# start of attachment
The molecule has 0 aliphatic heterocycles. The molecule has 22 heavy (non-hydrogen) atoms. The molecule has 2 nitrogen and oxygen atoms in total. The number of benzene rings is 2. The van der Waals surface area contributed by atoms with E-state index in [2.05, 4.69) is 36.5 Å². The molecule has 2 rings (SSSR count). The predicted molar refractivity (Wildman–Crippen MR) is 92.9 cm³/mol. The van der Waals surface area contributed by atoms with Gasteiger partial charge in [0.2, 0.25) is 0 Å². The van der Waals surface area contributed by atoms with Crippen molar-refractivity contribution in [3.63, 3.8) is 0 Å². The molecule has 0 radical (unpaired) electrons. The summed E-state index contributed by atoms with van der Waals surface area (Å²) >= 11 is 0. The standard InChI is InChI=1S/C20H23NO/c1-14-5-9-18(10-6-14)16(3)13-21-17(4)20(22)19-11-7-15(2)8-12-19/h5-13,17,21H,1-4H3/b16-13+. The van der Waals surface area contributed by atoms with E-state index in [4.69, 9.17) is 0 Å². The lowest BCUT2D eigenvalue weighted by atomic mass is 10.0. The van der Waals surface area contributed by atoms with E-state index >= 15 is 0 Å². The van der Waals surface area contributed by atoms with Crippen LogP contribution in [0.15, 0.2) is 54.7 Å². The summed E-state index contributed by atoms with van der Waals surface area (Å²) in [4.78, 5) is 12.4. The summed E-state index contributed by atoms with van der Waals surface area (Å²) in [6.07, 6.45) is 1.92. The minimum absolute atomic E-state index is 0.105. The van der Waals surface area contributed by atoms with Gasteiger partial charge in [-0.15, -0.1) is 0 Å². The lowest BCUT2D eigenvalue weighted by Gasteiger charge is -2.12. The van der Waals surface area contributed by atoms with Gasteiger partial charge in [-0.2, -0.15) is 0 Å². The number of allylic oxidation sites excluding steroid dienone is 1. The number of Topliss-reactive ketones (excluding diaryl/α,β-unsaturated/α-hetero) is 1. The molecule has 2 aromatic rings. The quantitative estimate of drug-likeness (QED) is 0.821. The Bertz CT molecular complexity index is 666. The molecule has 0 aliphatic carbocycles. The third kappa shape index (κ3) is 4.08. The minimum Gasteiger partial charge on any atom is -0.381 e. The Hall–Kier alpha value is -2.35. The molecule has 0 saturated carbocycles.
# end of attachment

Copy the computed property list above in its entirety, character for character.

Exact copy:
The molecule has 0 aliphatic heterocycles. The molecule has 22 heavy (non-hydrogen) atoms. The molecule has 2 nitrogen and oxygen atoms in total. The number of benzene rings is 2. The van der Waals surface area contributed by atoms with E-state index in [2.05, 4.69) is 36.5 Å². The molecule has 2 rings (SSSR count). The predicted molar refractivity (Wildman–Crippen MR) is 92.9 cm³/mol. The van der Waals surface area contributed by atoms with Gasteiger partial charge in [0.2, 0.25) is 0 Å². The van der Waals surface area contributed by atoms with Crippen molar-refractivity contribution in [3.63, 3.8) is 0 Å². The molecule has 0 radical (unpaired) electrons. The summed E-state index contributed by atoms with van der Waals surface area (Å²) >= 11 is 0. The standard InChI is InChI=1S/C20H23NO/c1-14-5-9-18(10-6-14)16(3)13-21-17(4)20(22)19-11-7-15(2)8-12-19/h5-13,17,21H,1-4H3/b16-13+. The van der Waals surface area contributed by atoms with E-state index in [4.69, 9.17) is 0 Å². The lowest BCUT2D eigenvalue weighted by atomic mass is 10.0. The van der Waals surface area contributed by atoms with E-state index >= 15 is 0 Å². The van der Waals surface area contributed by atoms with Crippen LogP contribution in [0.15, 0.2) is 54.7 Å². The summed E-state index contributed by atoms with van der Waals surface area (Å²) in [4.78, 5) is 12.4. The summed E-state index contributed by atoms with van der Waals surface area (Å²) in [6.07, 6.45) is 1.92. The minimum absolute atomic E-state index is 0.105. The van der Waals surface area contributed by atoms with Gasteiger partial charge in [-0.15, -0.1) is 0 Å². The lowest BCUT2D eigenvalue weighted by Gasteiger charge is -2.12. The van der Waals surface area contributed by atoms with Gasteiger partial charge in [-0.2, -0.15) is 0 Å². The number of allylic oxidation sites excluding steroid dienone is 1. The number of Topliss-reactive ketones (excluding diaryl/α,β-unsaturated/α-hetero) is 1. The molecule has 2 aromatic rings. The quantitative estimate of drug-likeness (QED) is 0.821. The Bertz CT molecular complexity index is 666. The molecule has 0 aliphatic carbocycles. The third kappa shape index (κ3) is 4.08. The minimum Gasteiger partial charge on any atom is -0.381 e. The Hall–Kier alpha value is -2.35. The molecule has 0 saturated carbocycles.